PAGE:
Fans will probably lap this up, but not being a fan I found them a little uninspiring. The presentation lacks something in the way of dynamic and that is ultimately where opinions will be divided over this. To me, this really was little more than high-class background music. Nonetheless, even as high-class background music this still has some worth. Sure it won't be something that would return to my player on a regular basis, but sometimes you just need some nice, pleasant background music - and for those occasions, this is very nice stuff indeed. Truth be told though, they surely could have come up with more music than the 49 minutes odd that we have here. It never ceases to amaze me that despite the death of vinyl and the fact that CD can hold about 78 minutes of music, we still get albums released that feature the roughly 50 minute standard that was common during the vinyl LP era...

Don't wish to see plot synopses in the future? Change your configuration.

Track Listing

1. Summertime
2. Blame It on My Youth
3. The Very Thought of You
4. The Shadow of Your Smile
5. Cry Me a River
6. Nature Boy
7. Who Will Buy?
8. Come Rain or Come Shine
9. Our Love is Here to Stay
10. In the Still of the Night
11. Since I Fell for You
12. Danny Boy

Transfer Quality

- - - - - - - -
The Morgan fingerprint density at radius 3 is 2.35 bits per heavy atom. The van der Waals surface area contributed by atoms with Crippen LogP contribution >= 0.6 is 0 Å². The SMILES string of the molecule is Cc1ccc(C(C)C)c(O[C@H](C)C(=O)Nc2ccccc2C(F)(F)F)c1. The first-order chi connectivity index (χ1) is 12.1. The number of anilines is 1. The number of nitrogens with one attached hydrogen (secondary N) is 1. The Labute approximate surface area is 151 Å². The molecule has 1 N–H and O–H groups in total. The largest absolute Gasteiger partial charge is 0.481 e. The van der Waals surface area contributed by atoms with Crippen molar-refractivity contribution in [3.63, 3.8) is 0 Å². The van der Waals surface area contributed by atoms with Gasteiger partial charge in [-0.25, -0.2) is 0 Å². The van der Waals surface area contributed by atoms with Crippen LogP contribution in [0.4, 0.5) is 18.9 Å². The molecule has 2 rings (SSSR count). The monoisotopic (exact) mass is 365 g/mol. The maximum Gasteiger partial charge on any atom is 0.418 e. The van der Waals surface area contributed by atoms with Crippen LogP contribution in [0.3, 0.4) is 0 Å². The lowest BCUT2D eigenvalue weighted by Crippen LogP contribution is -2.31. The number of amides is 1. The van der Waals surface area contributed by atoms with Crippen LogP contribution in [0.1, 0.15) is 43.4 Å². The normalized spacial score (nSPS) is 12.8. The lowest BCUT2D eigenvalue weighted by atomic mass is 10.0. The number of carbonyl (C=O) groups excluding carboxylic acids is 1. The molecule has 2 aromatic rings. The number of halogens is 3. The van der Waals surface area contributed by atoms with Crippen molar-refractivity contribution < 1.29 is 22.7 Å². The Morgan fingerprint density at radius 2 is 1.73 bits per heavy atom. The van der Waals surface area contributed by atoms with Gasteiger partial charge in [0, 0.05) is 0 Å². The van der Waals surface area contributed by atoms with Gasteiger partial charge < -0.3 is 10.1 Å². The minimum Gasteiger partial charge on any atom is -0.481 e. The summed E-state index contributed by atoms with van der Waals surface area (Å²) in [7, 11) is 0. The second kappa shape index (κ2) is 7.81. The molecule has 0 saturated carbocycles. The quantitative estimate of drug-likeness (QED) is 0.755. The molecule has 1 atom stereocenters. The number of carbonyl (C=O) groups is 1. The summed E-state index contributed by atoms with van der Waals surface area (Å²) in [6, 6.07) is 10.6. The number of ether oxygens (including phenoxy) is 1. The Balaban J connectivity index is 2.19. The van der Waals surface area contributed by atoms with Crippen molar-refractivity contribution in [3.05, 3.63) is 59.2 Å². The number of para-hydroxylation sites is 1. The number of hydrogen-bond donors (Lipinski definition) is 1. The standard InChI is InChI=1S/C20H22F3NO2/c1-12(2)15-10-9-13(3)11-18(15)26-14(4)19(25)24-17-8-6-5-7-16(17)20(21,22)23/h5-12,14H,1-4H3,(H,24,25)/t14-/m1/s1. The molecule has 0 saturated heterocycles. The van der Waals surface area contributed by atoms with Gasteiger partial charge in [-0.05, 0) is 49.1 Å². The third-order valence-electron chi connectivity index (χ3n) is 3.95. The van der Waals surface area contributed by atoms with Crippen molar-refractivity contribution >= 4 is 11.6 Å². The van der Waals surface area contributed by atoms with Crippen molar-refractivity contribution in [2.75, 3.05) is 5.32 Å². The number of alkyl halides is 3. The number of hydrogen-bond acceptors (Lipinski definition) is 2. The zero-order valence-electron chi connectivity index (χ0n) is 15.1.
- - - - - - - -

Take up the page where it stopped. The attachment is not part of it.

Video

    The only video on the disc is in the extras, with everything else being stills. There is nothing at all wrong with the presentation of these.

Audio

    There are four soundtrack options on the disc. DVD Audio equipped persons can choose from 48kHz/24-bit MLP Advanced Resolution Sound efforts in 5.1 and 2.0 formats. DVD Video equipped persons can choose from 448 Kb/s Dolby Digital efforts in 5.1 and 2.0 formats. The language option in all cases is of course English. I listened to the MLP 5.1 soundtrack in its entirety, and extensively sampled the other three soundtracks.

    The first soundtrack checked out was in fact that MLP Advanced Resolution Surround Sound six channel effort. It is very nice. It is very tastefully done, presenting a nice clean, clear sound. It is very smooth, quite refined and very laid back jazzy type stuff. In other words, the pretentious garbage that I hate so much about jazz. Jazz is supposed to be a dynamic sound, a sound out of the streets, not this refined pap that borders on muzak. There is virtually no dynamic in the recording at all so everything sort of blends together making this a tedious 49 minutes of listening. The whole mix is very pleasant, with minimal bass and a nice background music feel from everything, The only time it really steps out of that is during the odd instrumental solo, such as during Blame It On My Youth. The surround encoding is very tastefully done, with little more than background effects in the rear channels and the vocals mainly straight front and centre. The front surrounds just flesh out the sound a little. I just wish that there was some dynamic here.